Lifting Up Ukraine

Communitas International is seeing peoples’ lives changed forever by helping churches engage in current events, and by sharing the gospel with people who don’t yet know Jesus. 

As we start and shape churches, our missionaries are on the front lines, both spiritually and physically. They are a part of how God is uniting churches globally to display His glory by being His hands and feet to a hurting and broken world.

William and Sheila Whittenberg serve with Communitas in Berlin, Germany. Last spring, in a random encounter at the airport, William and Sheila met a lost, 80-year-old, Ukrainian gentleman who didn’t speak any English or German. God had prepared them for such a time as this as Sheila knows Russian from her work in Siberia many years ago… 

William and Sheila Whittenberg

William and Sheila found out this gentleman was from the occupied Donbas region of Ukraine. Helping this gentleman navigate his whereabouts that day prompted Sheila to begin serving the very next day at the main train station in Berlin where Ukrainian refugees were entering the country in droves.

Shortly after this, the city of Berlin asked all the churches that could to set up temporary shelters for 10 days in order to house the thousands of refugees pouring into the city daily. Berlinprojekt, the church that William and Sheila work with, and a local Lutheran church pooled their resources and were able to provide food and shelter for 70 family units and afterwards find guest families to take them in for a few more months. Sheila continued to mentor and support four family units that stayed in Berlin. Two of the wives have since returned to Kyiv to be with their husbands and remain in contact with Sheila. Two other young women and their families are still in Berlin. Sheila has walked alongside these women, going to doctor’s appointments, government offices, and job interviews together, where she was able to translate for them as well as offer cultural advice and emotional support. Further support came in finding and moving these families into their own apartments. Both of these young women are currently doing well and seeing God’s grace in their lives, but the symptoms of trauma are still there, and they panic whenever something goes even slightly wrong. Supporting refugees sometimes just means sitting with them as they shed tears over a particular situation, consoling and praying with them, as Sheila has done. But on a lighter note, it can also mean making Tik Toks together to process everything that is new.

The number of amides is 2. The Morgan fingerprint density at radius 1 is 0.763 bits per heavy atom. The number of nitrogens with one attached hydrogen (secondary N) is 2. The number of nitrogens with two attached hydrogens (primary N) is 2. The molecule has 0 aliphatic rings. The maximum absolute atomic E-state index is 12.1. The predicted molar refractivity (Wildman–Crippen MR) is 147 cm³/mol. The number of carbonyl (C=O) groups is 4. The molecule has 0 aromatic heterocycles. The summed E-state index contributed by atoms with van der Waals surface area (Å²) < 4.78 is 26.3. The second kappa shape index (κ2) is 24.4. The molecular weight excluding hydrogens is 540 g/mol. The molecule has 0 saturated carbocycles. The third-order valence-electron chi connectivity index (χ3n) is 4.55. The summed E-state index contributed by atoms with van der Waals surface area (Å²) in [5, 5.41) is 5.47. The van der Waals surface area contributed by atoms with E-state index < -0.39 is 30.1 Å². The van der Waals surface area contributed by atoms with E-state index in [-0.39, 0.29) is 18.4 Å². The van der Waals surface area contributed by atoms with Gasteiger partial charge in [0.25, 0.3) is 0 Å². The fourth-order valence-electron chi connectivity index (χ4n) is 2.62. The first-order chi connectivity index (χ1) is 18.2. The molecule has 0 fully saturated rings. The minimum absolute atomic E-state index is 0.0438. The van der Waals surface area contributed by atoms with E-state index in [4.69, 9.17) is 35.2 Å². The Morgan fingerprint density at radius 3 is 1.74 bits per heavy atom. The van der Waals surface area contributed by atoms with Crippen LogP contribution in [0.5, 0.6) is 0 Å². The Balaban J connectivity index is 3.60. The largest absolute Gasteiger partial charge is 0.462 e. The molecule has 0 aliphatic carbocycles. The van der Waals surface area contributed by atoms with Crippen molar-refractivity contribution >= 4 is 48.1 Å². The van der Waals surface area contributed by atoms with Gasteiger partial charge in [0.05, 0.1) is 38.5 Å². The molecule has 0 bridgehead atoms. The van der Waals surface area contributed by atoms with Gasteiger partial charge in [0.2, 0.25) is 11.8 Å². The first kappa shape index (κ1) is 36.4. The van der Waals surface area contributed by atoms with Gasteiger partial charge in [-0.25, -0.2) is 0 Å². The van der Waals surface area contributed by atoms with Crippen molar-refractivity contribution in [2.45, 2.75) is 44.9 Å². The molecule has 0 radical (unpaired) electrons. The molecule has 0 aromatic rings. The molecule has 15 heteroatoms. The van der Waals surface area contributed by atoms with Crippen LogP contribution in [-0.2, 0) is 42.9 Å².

The Whittenbergs, along with many local churches, continued to mobilize support and housing for Ukrainians trying to escape the ravages of war. Some were believers and most were not. The refugees have been wildly blessed by the hospitality and care shown to them by local Berliner churches and some have even found a home in these church families.